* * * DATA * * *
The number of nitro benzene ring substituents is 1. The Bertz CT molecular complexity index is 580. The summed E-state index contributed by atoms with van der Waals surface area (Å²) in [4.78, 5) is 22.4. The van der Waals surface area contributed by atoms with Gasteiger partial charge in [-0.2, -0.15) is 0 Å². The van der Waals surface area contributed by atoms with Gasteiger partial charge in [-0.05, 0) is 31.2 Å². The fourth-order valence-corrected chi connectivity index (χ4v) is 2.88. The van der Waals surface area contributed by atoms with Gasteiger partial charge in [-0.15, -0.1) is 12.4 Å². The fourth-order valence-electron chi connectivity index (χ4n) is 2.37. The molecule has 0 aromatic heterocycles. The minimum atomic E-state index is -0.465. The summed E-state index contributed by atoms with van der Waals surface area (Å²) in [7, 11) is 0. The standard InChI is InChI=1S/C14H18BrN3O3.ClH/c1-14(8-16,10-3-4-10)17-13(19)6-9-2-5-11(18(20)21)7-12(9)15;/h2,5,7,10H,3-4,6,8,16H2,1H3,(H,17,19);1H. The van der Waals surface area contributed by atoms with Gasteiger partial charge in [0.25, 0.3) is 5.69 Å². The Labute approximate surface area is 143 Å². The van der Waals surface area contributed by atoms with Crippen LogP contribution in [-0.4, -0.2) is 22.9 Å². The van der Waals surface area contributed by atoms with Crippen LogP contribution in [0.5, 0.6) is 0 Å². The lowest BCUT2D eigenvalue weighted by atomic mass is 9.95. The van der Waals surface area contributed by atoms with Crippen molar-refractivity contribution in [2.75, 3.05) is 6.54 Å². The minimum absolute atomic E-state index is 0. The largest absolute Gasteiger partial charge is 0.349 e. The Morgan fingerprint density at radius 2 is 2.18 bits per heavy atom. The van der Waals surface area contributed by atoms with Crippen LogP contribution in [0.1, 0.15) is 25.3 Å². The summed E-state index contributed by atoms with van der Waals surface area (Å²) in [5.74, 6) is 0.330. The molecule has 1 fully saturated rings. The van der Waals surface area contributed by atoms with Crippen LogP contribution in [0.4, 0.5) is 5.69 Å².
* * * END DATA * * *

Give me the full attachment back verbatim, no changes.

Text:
The number of nitro benzene ring substituents is 1. The Bertz CT molecular complexity index is 580. The summed E-state index contributed by atoms with van der Waals surface area (Å²) in [4.78, 5) is 22.4. The van der Waals surface area contributed by atoms with Gasteiger partial charge in [-0.2, -0.15) is 0 Å². The van der Waals surface area contributed by atoms with Gasteiger partial charge in [-0.05, 0) is 31.2 Å². The fourth-order valence-corrected chi connectivity index (χ4v) is 2.88. The van der Waals surface area contributed by atoms with Gasteiger partial charge in [-0.15, -0.1) is 12.4 Å². The fourth-order valence-electron chi connectivity index (χ4n) is 2.37. The molecule has 0 aromatic heterocycles. The minimum atomic E-state index is -0.465. The summed E-state index contributed by atoms with van der Waals surface area (Å²) in [7, 11) is 0. The standard InChI is InChI=1S/C14H18BrN3O3.ClH/c1-14(8-16,10-3-4-10)17-13(19)6-9-2-5-11(18(20)21)7-12(9)15;/h2,5,7,10H,3-4,6,8,16H2,1H3,(H,17,19);1H. The van der Waals surface area contributed by atoms with Gasteiger partial charge in [0.25, 0.3) is 5.69 Å². The Labute approximate surface area is 143 Å². The van der Waals surface area contributed by atoms with Crippen LogP contribution in [-0.4, -0.2) is 22.9 Å². The van der Waals surface area contributed by atoms with Crippen LogP contribution in [0.5, 0.6) is 0 Å². The lowest BCUT2D eigenvalue weighted by atomic mass is 9.95. The van der Waals surface area contributed by atoms with Crippen molar-refractivity contribution in [2.75, 3.05) is 6.54 Å². The minimum absolute atomic E-state index is 0. The largest absolute Gasteiger partial charge is 0.349 e. The Morgan fingerprint density at radius 2 is 2.18 bits per heavy atom. The van der Waals surface area contributed by atoms with Crippen LogP contribution in [0.1, 0.15) is 25.3 Å². The summed E-state index contributed by atoms with van der Waals surface area (Å²) in [5.74, 6) is 0.330. The molecule has 1 fully saturated rings. The van der Waals surface area contributed by atoms with Crippen LogP contribution in [0.4, 0.5) is 5.69 Å².